Windows Server: The Windows 8 interface redesign is controversial, so it’s not surprising that some people are complaining about its appearance on Windows Server 2012 as well. There are arguments for and against that interface, but in a server context, those criticisms almost entirely miss the mark for a more fundamental reason.
I was chatting with a geek friend prior to heading up to TechEd Australia 2012 this week, and mentioned that Windows Server 2012 was going to be a major focus. “No-one’s going to like that much, because it has the new Windows interface,” he commented. I’ve heard similar remarks from other journalists as well, pushing the idea that there’s no way experienced server administrators are going to be happy with the ‘modern’, touch-screen centric look.
My big issue with this argument isn’t whether or not server administrators (or anyone else) will like the interface. It’s that there’s a mistaken assumption that every single element of Windows Server 2012 has seen the UI upgraded. That simply isn’t the case.
Yes, the Start screen has been updated with the new look, and the basic Server Manager interface also takes on the new style. But as soon as you dive any deeper, you’ll end up doing one of two things:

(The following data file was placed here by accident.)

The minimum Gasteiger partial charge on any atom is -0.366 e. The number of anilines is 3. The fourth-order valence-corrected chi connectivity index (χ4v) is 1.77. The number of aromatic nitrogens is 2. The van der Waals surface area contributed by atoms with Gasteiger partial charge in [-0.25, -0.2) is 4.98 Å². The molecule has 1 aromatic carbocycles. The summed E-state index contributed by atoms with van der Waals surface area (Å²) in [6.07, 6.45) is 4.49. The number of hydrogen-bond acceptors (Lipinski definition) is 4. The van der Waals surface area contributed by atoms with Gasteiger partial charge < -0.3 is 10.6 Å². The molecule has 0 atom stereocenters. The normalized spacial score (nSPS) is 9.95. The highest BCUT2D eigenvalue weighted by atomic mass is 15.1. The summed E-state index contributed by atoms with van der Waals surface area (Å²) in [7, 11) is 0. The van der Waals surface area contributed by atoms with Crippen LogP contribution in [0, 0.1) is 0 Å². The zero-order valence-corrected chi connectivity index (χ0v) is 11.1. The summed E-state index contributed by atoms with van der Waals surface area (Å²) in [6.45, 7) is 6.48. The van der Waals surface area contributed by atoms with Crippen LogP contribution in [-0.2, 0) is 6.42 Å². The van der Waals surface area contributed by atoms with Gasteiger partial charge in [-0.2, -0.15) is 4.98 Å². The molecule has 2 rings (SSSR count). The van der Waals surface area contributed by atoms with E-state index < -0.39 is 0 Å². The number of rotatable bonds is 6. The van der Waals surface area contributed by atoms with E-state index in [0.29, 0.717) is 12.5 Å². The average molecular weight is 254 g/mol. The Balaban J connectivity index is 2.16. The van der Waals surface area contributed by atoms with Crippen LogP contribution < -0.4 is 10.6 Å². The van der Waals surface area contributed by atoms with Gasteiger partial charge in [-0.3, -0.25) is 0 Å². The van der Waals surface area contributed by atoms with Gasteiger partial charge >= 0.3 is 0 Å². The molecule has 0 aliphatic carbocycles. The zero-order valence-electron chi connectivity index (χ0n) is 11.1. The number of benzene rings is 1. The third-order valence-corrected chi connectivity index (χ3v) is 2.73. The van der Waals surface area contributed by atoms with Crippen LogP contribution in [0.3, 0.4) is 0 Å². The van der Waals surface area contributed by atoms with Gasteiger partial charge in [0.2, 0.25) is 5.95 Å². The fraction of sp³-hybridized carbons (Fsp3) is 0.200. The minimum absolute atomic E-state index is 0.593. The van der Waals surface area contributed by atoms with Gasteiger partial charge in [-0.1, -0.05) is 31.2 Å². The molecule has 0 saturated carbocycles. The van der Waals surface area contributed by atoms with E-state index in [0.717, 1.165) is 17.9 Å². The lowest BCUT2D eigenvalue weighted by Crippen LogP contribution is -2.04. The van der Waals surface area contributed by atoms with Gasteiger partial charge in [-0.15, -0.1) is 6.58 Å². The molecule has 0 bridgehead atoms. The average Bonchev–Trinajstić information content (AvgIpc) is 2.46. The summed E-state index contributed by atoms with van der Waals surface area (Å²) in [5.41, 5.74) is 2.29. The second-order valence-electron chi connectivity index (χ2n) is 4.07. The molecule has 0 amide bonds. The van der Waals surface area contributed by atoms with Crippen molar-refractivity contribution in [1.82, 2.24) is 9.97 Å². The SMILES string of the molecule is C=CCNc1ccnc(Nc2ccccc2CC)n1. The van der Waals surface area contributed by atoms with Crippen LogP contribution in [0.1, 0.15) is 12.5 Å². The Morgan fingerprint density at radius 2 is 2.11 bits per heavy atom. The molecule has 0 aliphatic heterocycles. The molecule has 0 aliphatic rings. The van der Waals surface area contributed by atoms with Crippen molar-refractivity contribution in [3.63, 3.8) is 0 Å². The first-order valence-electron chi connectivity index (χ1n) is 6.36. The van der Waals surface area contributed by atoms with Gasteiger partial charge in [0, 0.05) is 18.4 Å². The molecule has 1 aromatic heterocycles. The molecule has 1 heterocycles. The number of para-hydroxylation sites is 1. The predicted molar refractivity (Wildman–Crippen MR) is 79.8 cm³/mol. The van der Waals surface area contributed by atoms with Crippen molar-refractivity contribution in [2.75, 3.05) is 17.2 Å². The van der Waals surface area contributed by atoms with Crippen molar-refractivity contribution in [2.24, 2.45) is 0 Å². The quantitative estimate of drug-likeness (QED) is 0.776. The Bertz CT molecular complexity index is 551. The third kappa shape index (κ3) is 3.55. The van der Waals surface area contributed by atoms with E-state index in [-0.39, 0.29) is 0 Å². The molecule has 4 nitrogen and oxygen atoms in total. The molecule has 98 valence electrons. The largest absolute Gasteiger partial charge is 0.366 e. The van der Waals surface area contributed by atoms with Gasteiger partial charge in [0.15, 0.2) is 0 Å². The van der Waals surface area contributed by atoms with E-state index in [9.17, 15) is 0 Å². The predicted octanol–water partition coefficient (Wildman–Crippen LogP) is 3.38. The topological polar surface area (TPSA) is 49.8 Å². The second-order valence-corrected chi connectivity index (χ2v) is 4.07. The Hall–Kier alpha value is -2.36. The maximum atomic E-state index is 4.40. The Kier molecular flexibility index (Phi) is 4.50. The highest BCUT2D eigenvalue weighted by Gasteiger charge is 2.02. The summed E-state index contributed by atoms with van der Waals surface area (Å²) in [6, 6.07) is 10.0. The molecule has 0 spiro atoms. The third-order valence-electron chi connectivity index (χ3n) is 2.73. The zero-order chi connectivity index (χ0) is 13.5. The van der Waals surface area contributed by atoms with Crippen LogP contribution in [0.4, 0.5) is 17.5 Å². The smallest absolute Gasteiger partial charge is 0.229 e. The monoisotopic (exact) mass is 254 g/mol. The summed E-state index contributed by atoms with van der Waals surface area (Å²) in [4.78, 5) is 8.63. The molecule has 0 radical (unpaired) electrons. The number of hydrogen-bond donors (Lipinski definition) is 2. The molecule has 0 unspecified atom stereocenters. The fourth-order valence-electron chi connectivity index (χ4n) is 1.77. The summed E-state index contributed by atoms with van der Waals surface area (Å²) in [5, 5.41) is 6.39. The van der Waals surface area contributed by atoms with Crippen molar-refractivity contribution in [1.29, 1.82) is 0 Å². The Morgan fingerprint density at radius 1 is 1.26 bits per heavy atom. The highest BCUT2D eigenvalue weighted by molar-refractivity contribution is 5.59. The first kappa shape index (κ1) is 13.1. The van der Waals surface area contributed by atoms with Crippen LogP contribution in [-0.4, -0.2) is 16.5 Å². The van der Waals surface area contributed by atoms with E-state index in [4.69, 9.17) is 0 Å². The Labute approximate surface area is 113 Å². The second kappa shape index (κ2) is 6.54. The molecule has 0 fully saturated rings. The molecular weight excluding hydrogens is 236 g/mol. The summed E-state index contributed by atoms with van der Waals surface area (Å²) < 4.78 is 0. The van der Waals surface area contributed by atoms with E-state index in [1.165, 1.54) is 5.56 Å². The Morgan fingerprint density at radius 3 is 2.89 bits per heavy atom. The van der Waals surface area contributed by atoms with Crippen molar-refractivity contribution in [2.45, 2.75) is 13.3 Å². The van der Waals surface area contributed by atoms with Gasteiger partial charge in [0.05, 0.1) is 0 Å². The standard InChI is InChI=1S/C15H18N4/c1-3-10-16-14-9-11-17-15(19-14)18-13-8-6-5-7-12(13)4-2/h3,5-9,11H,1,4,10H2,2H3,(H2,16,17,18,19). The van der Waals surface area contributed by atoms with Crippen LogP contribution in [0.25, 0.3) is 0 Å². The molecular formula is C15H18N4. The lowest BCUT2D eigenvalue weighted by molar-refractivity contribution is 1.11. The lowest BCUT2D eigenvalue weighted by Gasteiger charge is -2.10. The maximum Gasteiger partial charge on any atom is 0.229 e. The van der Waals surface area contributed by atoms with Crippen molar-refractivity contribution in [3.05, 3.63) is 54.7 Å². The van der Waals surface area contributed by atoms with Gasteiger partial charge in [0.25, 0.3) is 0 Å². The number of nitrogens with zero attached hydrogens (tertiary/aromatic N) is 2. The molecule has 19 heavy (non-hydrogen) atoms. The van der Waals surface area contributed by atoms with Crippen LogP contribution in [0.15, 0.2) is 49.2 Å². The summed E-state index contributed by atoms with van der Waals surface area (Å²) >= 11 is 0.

- Changing properties in a traditional Windows-style interface;
- Hitting the command line to enter a command or run a script.
The latter is particularly important. A recurring theme through this event has been the usefulness of PowerShell for automating server administration tasks. It’s a theme our guest bloggers have touched on several times. In an administrator context, those features (and others like improvements to Hyper-V) matter far more than whether there have been changes to the first screen you see.
It’s also worth remembering that the new elements aren’t compulsory. If you choose a Server Core installation, you’ll have nothing but a command line to work with. The choice is yours.
No doubt those parts of the Windows Server 2012 interface which have been modernised will attract comment, favourable or otherwise. But to assume that there’s no other way of interacting with the software is just plain ignorant.
Visit Gizmodo’s TechEd 2012 Newsroom for all the news from the show.
Disclosure: Angus Kidman is attending TechEd 2012 as a guest of Microsoft.